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Excess Winter Mortality in England and Wales rise by 151%

Written by Kitty S Jones, submitted by Brod Ross and edited by Kate Thomas.

The Office for National Statistics (ONS) released a health and social care statistical bulletin last month about the excess mortality figures last winter, and a projection of figures for this year. In 2014-2015, there was a 151% rise in excess winter deaths in England and Wales, which represents the biggest yearly increase since records began.

In 2013 Labour MP for Exeter Ben Bradshaw called on the Government to ease the financial burden on the region's pensioners – thousands of whom live alone in isolated parts of Devon and Cornwall. In the West Briton he said, "Labour would break up the dominance of the 'Big 5' energy companies to drive down prices and abolish the regulator Ofgem, replacing it with one that stands up for the consumer." 

Excess Winter Deaths (EWD) continue to be an important public health issue in the UK, potentially amenable to effective interventions. This excess mortality is highest in both relative and absolute terms in elderly people and for certain disease groups. It also varies from area to area. EWD are also associated with cold weather. However, other countries in Europe, especially the colder Scandinavian countries, have relatively fewer EWD in winter compared to the UK.

Elderly people, individuals with low incomes (up to 9 million people in the UK live in fuel poverty), sick and disable people, those with mental health problems, babies and children under five, and pregnant women are considered vulnerable when the outside temperature drops below 6°C. Not all people living in fuel poverty is on benefits or are pension age. In fact, a Policy Exchange study  last winter found that half of households living in fuel poverty in the UK had someone in work.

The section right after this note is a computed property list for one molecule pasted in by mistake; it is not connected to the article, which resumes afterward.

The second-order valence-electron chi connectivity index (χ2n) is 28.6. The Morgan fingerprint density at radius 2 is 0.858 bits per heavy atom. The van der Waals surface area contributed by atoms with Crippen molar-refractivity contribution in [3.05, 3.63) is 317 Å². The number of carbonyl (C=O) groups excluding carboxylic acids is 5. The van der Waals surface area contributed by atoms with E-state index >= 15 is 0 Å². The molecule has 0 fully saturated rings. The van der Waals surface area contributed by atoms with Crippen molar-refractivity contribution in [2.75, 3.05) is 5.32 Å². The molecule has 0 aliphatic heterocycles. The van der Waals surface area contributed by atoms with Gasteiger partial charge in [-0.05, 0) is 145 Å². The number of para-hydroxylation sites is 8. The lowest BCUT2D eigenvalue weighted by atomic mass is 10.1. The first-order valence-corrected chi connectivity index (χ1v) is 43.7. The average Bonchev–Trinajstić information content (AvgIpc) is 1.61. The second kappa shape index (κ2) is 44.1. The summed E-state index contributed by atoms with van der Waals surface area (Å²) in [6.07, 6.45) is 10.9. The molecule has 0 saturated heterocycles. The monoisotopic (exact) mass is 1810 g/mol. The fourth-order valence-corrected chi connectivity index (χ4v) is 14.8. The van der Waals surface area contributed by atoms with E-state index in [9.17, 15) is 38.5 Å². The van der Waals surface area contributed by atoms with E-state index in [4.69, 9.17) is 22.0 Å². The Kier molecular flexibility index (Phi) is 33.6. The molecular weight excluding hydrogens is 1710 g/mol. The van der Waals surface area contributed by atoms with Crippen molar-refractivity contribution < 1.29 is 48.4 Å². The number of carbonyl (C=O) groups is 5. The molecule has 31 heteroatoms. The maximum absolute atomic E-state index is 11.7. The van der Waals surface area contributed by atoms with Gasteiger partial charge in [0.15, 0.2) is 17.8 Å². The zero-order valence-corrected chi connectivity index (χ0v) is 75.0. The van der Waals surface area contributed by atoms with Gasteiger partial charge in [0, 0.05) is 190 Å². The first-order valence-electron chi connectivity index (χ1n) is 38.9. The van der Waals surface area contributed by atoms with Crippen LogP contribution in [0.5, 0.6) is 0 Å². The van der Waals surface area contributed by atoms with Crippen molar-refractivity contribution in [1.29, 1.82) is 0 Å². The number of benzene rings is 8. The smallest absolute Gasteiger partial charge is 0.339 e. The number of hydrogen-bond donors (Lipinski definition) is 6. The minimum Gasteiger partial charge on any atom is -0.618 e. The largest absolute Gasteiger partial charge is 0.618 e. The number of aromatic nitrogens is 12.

The ineffective influenza vaccine was partly blamed for some of the increase over the 2014-15 period. The flu vaccine was quoted to have quite a low effectiveness, between 3% or 4% according to the Guardian. By the end of the period it was quoted at 34%, but that is still below what we would expect, which is at least 50% effectiveness. However, most people offered the ‘flu vaccine are also offered a pneumonia vaccine.

Pneumonia, a respiratory disease, is a complication of ‘flu that is the biggest cause of mortality. But pneumonia is a complication of other illnesses, too. People are much more susceptible to pneumonia when they are also malnourished and living in poverty. And the category Respiratory Disease includes asthma, bronchitis and a range of other illnesses. The flu vaccine’s efficacy is really something of a red herring. Respiratory disease is always a major cause of death in the UK and National Center for Biotechnology Information research shows consistently that it is more likely to be correlated with poverty than an ineffective flu vaccine.

Janet Morrison, the chief executive of the charity Independent Age described the figures as shocking. She said:

“even discounting the impact of the flu, the figures are still far higher than in previous years.
Councils, the government and energy companies need to help with things like insulating homes and assistance with energy bills for vulnerable customers. But there are also simple things we can all do like checking on our frail and elderly family and neighbours in cold weather. And making sure they are able to take up their flu vaccination, wrap up warm and eat well.”

There were more excess winter deaths in females than in males, as is the case over previous years. Male excess winter deaths increased from 7,210 to 18,400, and female deaths from 10,250 to 25,500 between 2013-14 and 2014-15.

In 2014/15 excess winter deaths increased significantly in all age groups compared with 2013/14.

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